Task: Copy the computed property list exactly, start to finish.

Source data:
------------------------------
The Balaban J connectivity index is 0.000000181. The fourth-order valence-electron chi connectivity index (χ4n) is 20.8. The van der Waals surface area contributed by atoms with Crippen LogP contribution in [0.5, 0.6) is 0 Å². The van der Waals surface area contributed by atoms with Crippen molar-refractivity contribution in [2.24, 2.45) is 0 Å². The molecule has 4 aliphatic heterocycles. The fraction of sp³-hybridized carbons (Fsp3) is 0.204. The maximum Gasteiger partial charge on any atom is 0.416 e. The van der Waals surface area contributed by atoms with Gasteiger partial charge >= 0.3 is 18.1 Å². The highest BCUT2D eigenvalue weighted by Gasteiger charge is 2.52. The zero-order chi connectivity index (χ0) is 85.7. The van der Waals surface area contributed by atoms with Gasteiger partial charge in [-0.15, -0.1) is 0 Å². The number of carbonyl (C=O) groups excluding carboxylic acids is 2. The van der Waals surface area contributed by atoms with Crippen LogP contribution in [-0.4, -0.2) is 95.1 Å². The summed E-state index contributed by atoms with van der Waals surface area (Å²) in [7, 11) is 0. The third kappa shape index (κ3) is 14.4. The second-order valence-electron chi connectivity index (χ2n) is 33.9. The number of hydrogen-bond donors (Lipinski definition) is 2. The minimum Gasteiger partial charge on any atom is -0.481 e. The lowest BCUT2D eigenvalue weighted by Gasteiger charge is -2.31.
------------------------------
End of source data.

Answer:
The Balaban J connectivity index is 0.000000181. The fourth-order valence-electron chi connectivity index (χ4n) is 20.8. The van der Waals surface area contributed by atoms with Crippen LogP contribution in [0.5, 0.6) is 0 Å². The van der Waals surface area contributed by atoms with Crippen molar-refractivity contribution in [2.24, 2.45) is 0 Å². The molecule has 4 aliphatic heterocycles. The fraction of sp³-hybridized carbons (Fsp3) is 0.204. The maximum Gasteiger partial charge on any atom is 0.416 e. The van der Waals surface area contributed by atoms with Gasteiger partial charge >= 0.3 is 18.1 Å². The highest BCUT2D eigenvalue weighted by Gasteiger charge is 2.52. The zero-order chi connectivity index (χ0) is 85.7. The van der Waals surface area contributed by atoms with Gasteiger partial charge in [-0.15, -0.1) is 0 Å². The number of carbonyl (C=O) groups excluding carboxylic acids is 2. The van der Waals surface area contributed by atoms with Crippen LogP contribution in [-0.4, -0.2) is 95.1 Å². The summed E-state index contributed by atoms with van der Waals surface area (Å²) in [7, 11) is 0. The third kappa shape index (κ3) is 14.4. The second-order valence-electron chi connectivity index (χ2n) is 33.9. The number of hydrogen-bond donors (Lipinski definition) is 2. The minimum Gasteiger partial charge on any atom is -0.481 e. The lowest BCUT2D eigenvalue weighted by Gasteiger charge is -2.31.